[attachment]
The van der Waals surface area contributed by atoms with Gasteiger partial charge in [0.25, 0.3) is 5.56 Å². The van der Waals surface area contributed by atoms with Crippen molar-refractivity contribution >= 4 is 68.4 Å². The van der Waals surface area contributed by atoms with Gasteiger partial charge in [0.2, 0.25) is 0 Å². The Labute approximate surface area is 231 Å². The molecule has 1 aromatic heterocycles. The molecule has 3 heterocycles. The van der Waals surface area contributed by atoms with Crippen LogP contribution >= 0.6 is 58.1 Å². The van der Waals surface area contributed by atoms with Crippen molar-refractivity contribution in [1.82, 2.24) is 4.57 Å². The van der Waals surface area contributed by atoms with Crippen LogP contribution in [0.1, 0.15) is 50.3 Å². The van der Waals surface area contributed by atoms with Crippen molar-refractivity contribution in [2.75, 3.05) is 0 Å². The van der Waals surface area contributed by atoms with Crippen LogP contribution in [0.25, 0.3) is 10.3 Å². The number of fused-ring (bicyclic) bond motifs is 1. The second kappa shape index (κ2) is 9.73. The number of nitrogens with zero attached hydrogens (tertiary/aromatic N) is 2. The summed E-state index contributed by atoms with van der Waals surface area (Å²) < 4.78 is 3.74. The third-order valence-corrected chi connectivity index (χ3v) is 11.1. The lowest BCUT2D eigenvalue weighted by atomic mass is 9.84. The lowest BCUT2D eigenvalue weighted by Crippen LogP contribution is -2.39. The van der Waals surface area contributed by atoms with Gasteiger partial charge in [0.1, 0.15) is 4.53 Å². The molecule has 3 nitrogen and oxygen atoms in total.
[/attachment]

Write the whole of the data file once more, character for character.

The van der Waals surface area contributed by atoms with Gasteiger partial charge in [0.25, 0.3) is 5.56 Å². The van der Waals surface area contributed by atoms with Crippen molar-refractivity contribution >= 4 is 68.4 Å². The van der Waals surface area contributed by atoms with Gasteiger partial charge in [0.2, 0.25) is 0 Å². The Labute approximate surface area is 231 Å². The molecule has 1 aromatic heterocycles. The molecule has 3 heterocycles. The van der Waals surface area contributed by atoms with Crippen LogP contribution >= 0.6 is 58.1 Å². The van der Waals surface area contributed by atoms with Crippen molar-refractivity contribution in [1.82, 2.24) is 4.57 Å². The van der Waals surface area contributed by atoms with Crippen LogP contribution in [0.1, 0.15) is 50.3 Å². The van der Waals surface area contributed by atoms with Crippen molar-refractivity contribution in [2.75, 3.05) is 0 Å². The van der Waals surface area contributed by atoms with Crippen LogP contribution in [0.25, 0.3) is 10.3 Å². The number of fused-ring (bicyclic) bond motifs is 1. The second kappa shape index (κ2) is 9.73. The number of nitrogens with zero attached hydrogens (tertiary/aromatic N) is 2. The summed E-state index contributed by atoms with van der Waals surface area (Å²) < 4.78 is 3.74. The third-order valence-corrected chi connectivity index (χ3v) is 11.1. The lowest BCUT2D eigenvalue weighted by atomic mass is 9.84. The lowest BCUT2D eigenvalue weighted by Crippen LogP contribution is -2.39. The van der Waals surface area contributed by atoms with Gasteiger partial charge in [0.1, 0.15) is 4.53 Å². The molecule has 3 nitrogen and oxygen atoms in total.